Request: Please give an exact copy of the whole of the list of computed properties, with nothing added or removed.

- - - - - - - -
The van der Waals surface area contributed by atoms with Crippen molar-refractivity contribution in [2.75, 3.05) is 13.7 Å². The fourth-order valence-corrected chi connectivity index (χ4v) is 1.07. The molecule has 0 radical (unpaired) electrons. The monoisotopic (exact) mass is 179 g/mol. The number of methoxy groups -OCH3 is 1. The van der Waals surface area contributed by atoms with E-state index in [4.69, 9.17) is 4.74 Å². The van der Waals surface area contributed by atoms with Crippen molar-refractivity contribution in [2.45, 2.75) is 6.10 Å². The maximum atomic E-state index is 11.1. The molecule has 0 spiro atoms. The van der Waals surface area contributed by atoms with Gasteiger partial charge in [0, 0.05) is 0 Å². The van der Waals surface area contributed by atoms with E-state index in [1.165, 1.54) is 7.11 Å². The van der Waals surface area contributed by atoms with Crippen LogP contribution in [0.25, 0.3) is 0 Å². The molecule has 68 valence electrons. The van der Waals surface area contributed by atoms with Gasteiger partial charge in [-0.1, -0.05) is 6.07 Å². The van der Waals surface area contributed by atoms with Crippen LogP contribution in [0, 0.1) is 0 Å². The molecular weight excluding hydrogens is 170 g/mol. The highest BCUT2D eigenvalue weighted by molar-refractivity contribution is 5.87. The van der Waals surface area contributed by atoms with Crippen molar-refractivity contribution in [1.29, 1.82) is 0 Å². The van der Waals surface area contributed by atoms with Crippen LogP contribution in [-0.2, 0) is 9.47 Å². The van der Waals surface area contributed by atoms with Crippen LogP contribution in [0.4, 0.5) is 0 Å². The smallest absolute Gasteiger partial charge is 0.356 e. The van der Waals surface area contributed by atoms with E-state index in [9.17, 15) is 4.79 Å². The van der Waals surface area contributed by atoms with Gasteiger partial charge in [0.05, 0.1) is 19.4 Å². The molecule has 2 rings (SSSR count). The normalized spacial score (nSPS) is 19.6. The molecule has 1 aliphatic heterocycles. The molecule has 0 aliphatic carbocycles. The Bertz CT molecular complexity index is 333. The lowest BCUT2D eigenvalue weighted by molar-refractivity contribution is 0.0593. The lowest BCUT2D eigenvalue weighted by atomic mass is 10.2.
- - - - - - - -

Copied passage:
The van der Waals surface area contributed by atoms with Crippen molar-refractivity contribution in [2.75, 3.05) is 13.7 Å². The fourth-order valence-corrected chi connectivity index (χ4v) is 1.07. The molecule has 0 radical (unpaired) electrons. The monoisotopic (exact) mass is 179 g/mol. The number of methoxy groups -OCH3 is 1. The van der Waals surface area contributed by atoms with E-state index in [4.69, 9.17) is 4.74 Å². The van der Waals surface area contributed by atoms with Crippen molar-refractivity contribution in [2.45, 2.75) is 6.10 Å². The maximum atomic E-state index is 11.1. The molecule has 0 spiro atoms. The van der Waals surface area contributed by atoms with Gasteiger partial charge in [0, 0.05) is 0 Å². The van der Waals surface area contributed by atoms with E-state index in [1.165, 1.54) is 7.11 Å². The van der Waals surface area contributed by atoms with Crippen LogP contribution in [0.25, 0.3) is 0 Å². The molecule has 68 valence electrons. The van der Waals surface area contributed by atoms with Gasteiger partial charge in [-0.1, -0.05) is 6.07 Å². The van der Waals surface area contributed by atoms with Crippen LogP contribution in [0, 0.1) is 0 Å². The molecular weight excluding hydrogens is 170 g/mol. The highest BCUT2D eigenvalue weighted by molar-refractivity contribution is 5.87. The van der Waals surface area contributed by atoms with Crippen molar-refractivity contribution in [1.29, 1.82) is 0 Å². The van der Waals surface area contributed by atoms with Crippen LogP contribution in [-0.2, 0) is 9.47 Å². The van der Waals surface area contributed by atoms with Crippen LogP contribution in [0.4, 0.5) is 0 Å². The smallest absolute Gasteiger partial charge is 0.356 e. The van der Waals surface area contributed by atoms with E-state index in [9.17, 15) is 4.79 Å². The van der Waals surface area contributed by atoms with Gasteiger partial charge in [0.05, 0.1) is 19.4 Å². The molecule has 2 rings (SSSR count). The normalized spacial score (nSPS) is 19.6. The molecule has 1 aliphatic heterocycles. The molecule has 0 aliphatic carbocycles. The Bertz CT molecular complexity index is 333. The lowest BCUT2D eigenvalue weighted by molar-refractivity contribution is 0.0593. The lowest BCUT2D eigenvalue weighted by atomic mass is 10.2.